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on February 1, 2018
We ordered the Alice in Wonderland with the green leather cover. I thought it was difficult to tell which reviews went with which versions. I'm really glad we grabbed this version, the cover (despite the ugly green color) is quite beautiful with embossed lettering and shiny red roses and border. The edge of the pages are golden, there is a red ribbon for marking your page. All of the original artwork is presented, and the page layouts are perfect. The front and back cover have a vivid full color painting of the tea party. If you are looking for a high quality version of the book, I couldn't recommend this one more. The size is medium. It is half way between the size of a paperback and a hard cover text book.
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on October 17, 2017
SHAME ON AMAZON! Once again they have put reviews of a variety of Alice editions together without any regard to the volume in question. This is not a pop-up, not a coloring book, does not lack illustrations, is not small, and is not specifically intended for young children. This is an annotated edition meant to inform and entertain older readers with a variety of illustrations including the black and white originals. For those who wish to know the tale behind the jokes and puzzles a must. Other readers may wish a more streamlined edition or a modern 'retelling' with colored illustrations by contemporary artists. I'm sure they'll find a review for all versions in this hodgepodge.
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on August 27, 2016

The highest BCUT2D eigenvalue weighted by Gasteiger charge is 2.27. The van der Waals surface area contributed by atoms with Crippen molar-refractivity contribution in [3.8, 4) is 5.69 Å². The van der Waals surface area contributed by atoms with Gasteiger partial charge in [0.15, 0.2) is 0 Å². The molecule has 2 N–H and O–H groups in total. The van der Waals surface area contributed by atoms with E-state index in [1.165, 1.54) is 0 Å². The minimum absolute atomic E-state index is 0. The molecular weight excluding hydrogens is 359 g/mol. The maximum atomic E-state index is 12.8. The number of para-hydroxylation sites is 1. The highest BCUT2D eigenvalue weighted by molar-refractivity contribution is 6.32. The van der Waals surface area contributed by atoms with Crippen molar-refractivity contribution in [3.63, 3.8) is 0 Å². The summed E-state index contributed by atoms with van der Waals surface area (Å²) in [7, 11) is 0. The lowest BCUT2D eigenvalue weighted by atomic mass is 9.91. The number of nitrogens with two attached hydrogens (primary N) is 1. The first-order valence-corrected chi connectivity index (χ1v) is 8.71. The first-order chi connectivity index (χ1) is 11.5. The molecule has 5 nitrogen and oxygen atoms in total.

This is incredible! Absolutely beautiful.. Extended my expectations!! I have seriously never seen a more beautiful book! The detail is awesome and even the story itself is from the original Lewis Carroll version. Not only is each page a beautiful pop up.. But each page has mini fold out pages with more pop up artwork. This will be a keepsake for our family. SO glad I bought this and will look at buying others!
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on September 6, 2013
I took a gamble on buying this edition when no one had reviewed it yet. I tried several other Kindle editions available and had found them truly appalling in terms of formatting. This however, is significantly better, featuring well structured chapter breaks and all the original illustrations, which enhance the story a lot.

Furthermore, considering it contains both books, plus the excellent Hunting of the Snark, it is a fantastic price.

However, there are still some glaring mistakes, such as some formatting bugs in a few of the poems and spelling errors in places (such as at the start of Looking Glass, where some of the Ls are replaced with 1s - I guess a scanner did the 'writing here').

5 stars for the great price and superior formatting over the other options. -1 star for the glaring lack of proof reading from the publisher.
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on November 21, 2015
Bought it in the hardcover. My girlfriend loves alive in wonderland! And has Dali paintings all around the house. When she saw they were coming out with this illustrated edition She had to have It!
So on our anniversary I looked and looked. I found it here! I couldn't have been more happy about my purchase, and my girlfriend was absolutely overwhelmingly ecstatic and loves it. Amazing in every way